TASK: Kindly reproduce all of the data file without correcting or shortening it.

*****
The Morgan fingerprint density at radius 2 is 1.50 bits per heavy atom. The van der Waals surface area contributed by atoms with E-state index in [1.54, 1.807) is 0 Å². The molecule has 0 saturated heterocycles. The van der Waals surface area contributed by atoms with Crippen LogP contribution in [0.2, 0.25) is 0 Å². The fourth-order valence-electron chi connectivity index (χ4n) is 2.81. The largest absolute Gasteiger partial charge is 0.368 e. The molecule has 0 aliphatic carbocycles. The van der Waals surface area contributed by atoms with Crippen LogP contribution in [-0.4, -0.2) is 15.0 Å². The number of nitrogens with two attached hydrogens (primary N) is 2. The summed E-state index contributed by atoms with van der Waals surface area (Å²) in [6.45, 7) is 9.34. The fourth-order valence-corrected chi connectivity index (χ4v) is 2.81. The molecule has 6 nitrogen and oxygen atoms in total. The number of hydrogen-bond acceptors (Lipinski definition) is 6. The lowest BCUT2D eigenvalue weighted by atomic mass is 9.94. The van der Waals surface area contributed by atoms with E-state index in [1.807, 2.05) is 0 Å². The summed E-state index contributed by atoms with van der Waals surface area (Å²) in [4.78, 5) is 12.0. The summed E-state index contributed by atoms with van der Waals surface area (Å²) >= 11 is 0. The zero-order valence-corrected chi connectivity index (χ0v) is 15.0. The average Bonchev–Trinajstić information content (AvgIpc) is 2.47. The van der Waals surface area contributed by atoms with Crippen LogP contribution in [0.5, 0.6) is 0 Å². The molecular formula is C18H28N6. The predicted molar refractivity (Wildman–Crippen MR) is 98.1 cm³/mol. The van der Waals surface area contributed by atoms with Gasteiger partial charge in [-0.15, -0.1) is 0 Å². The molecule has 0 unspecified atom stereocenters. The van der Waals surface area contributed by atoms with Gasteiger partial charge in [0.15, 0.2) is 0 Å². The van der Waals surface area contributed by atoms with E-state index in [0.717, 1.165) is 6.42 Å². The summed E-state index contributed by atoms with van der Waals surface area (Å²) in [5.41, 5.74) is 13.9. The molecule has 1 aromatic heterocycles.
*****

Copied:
The Morgan fingerprint density at radius 2 is 1.50 bits per heavy atom. The van der Waals surface area contributed by atoms with E-state index in [1.54, 1.807) is 0 Å². The molecule has 0 saturated heterocycles. The van der Waals surface area contributed by atoms with Crippen LogP contribution in [0.2, 0.25) is 0 Å². The fourth-order valence-electron chi connectivity index (χ4n) is 2.81. The largest absolute Gasteiger partial charge is 0.368 e. The molecule has 0 aliphatic carbocycles. The van der Waals surface area contributed by atoms with Crippen LogP contribution in [-0.4, -0.2) is 15.0 Å². The number of nitrogens with two attached hydrogens (primary N) is 2. The summed E-state index contributed by atoms with van der Waals surface area (Å²) in [6.45, 7) is 9.34. The fourth-order valence-corrected chi connectivity index (χ4v) is 2.81. The molecule has 6 nitrogen and oxygen atoms in total. The number of hydrogen-bond acceptors (Lipinski definition) is 6. The lowest BCUT2D eigenvalue weighted by atomic mass is 9.94. The van der Waals surface area contributed by atoms with E-state index in [1.807, 2.05) is 0 Å². The summed E-state index contributed by atoms with van der Waals surface area (Å²) in [4.78, 5) is 12.0. The summed E-state index contributed by atoms with van der Waals surface area (Å²) >= 11 is 0. The zero-order valence-corrected chi connectivity index (χ0v) is 15.0. The average Bonchev–Trinajstić information content (AvgIpc) is 2.47. The van der Waals surface area contributed by atoms with Crippen LogP contribution in [0.5, 0.6) is 0 Å². The molecular formula is C18H28N6. The predicted molar refractivity (Wildman–Crippen MR) is 98.1 cm³/mol. The van der Waals surface area contributed by atoms with Gasteiger partial charge in [-0.15, -0.1) is 0 Å². The molecule has 0 unspecified atom stereocenters. The van der Waals surface area contributed by atoms with Gasteiger partial charge in [0.15, 0.2) is 0 Å². The van der Waals surface area contributed by atoms with E-state index in [0.717, 1.165) is 6.42 Å². The summed E-state index contributed by atoms with van der Waals surface area (Å²) in [5.41, 5.74) is 13.9. The molecule has 1 aromatic heterocycles.